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A game made solely to tell a story


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#1 zeybey1   Members   -  Reputation: 464

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Posted 07 December 2012 - 11:09 PM

I was watching a Let's play on Youtube today where one of the players said they would probably like Final Fantasy 9 more if it was only a story. While it was said somewhat jokingly, it got me thinking. Would it be possible to make a game that was barely based around fun gameplay and more based around the story and artistic features of the game? Instead of having any sort of big and complex combat system to play throughout the game, you would have smaller minigames and puzzles spread thoughout, some of which could be optional. The game would be more like watching an anime or movie than actually playing a game

My ultimate question is, in a story-to-gameplay balance, if you made a game that was almost all story, could you still make that game really immersive and fun, or would it seem smarter to just watch a movie/read a book?

Of course, you could have gameplay elements and exploration that would make a mostly-story game meaningful. Like what if between sections of a game, you could visit old towns and see how they've changed over the span of what has happened, or make it so the player has to emulate things that the people in the story would do(like rapidly press a button when a protagonist has to do something hard and physical). Games like 'To the Moon' and 'Farenheit: Indigo Prophecy' are somewhat like this, but I'm still curious about if you could go even further in the direction of pure story.

Thoughts?

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#2 Hodgman   Moderators   -  Reputation: 28468

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Posted 07 December 2012 - 11:17 PM

Have you played Dear Esther?

#3 jbadams   Senior Staff   -  Reputation: 17677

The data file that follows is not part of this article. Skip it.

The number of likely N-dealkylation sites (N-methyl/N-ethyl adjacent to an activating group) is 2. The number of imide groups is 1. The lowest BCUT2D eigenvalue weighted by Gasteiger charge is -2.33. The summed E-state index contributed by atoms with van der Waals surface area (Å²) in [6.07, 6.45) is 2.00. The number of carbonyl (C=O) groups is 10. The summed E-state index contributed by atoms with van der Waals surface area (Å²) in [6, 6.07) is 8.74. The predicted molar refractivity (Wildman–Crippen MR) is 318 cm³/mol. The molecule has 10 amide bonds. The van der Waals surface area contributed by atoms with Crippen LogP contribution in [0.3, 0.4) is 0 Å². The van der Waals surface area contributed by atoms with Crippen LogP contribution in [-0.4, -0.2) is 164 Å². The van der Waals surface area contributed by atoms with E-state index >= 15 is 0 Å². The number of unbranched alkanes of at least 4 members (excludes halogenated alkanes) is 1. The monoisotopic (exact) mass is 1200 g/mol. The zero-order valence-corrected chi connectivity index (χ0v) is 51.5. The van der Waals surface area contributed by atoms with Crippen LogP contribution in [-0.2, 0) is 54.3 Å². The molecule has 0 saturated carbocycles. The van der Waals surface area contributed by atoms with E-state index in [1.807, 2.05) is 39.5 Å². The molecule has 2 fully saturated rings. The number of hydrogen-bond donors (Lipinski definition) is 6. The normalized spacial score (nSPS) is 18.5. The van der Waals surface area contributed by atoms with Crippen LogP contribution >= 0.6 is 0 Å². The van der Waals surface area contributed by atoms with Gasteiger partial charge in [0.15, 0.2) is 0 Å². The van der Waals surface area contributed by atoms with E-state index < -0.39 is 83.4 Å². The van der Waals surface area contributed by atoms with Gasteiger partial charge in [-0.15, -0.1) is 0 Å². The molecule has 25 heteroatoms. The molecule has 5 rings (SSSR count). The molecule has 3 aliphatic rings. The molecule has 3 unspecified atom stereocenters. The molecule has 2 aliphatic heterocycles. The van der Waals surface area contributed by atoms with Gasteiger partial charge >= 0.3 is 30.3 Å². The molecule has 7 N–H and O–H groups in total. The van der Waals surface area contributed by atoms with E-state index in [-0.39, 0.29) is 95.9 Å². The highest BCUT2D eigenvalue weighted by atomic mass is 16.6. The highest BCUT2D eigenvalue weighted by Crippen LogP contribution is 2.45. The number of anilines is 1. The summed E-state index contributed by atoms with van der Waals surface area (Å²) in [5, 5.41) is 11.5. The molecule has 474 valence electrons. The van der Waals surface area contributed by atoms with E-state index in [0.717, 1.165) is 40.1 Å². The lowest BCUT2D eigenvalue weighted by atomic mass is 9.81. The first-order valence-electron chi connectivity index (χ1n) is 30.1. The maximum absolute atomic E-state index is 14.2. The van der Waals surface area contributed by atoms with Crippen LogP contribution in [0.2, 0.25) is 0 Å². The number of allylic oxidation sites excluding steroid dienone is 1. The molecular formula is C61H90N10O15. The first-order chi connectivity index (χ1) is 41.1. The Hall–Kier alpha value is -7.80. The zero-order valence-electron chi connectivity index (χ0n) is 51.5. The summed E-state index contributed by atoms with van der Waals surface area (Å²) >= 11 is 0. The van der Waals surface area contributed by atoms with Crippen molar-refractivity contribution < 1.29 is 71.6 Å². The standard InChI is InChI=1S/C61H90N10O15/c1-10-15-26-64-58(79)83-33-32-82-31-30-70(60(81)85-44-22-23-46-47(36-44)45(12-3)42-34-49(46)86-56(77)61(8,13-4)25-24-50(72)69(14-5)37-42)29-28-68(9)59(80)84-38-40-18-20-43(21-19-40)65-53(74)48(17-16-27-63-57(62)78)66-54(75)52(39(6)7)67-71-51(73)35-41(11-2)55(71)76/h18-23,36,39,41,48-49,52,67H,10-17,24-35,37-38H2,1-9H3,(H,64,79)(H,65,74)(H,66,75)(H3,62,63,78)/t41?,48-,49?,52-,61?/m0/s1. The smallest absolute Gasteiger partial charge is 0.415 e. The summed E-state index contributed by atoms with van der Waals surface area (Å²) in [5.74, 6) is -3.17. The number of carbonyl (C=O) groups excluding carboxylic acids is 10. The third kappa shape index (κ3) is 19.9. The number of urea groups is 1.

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Posted 07 December 2012 - 11:29 PM

Interactive Fiction is a lot like what you're describing.

#4 zeybey1   Members   -  Reputation: 464

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Posted 07 December 2012 - 11:29 PM

Have you played Dear Esther?


Just looked it up. Pretty interesting that someone has tried this before, thanks


Interactive Fiction is a lot like what you're describing.


Somewhat, I was thinking more about using graphics and sounds in it as well though

Edited by zeybey1, 07 December 2012 - 11:34 PM.


#5 jbadams   Senior Staff   -  Reputation: 17677

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Posted 07 December 2012 - 11:44 PM

Interactive Fiction is traditionally text based, but more modern incarnations do make use of graphics, sounds, animation, etc. and are highly related to the adventure genre. Games like MYST are very much a graphical "choose your own adventure" with some simple puzzles thrown in.


So yes, it's certainly an approach that can work if you've got good enough writing to draw your "player" in to the story and world. Posted Image


You could also borrow another idea from the world of children's stories: pop-up and play books have small interactive features which aren't crucial to the story but can be amusing to play with. This could be ideal in a smart-phone or tablet based "game" where the player experiences a story and can "play" with small features in each section -- tapping to make a character dance, or a firework detonate, or similar. Mixed with simple choices (which way to proceed), dialogue choice, and some simple and relevant puzzles you could do quite a lot to help keep your "player" engrossed in and involved with the story as it unfolds. Posted Image

#6 sunandshadow   Moderators   -  Reputation: 4670

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Posted 08 December 2012 - 01:51 AM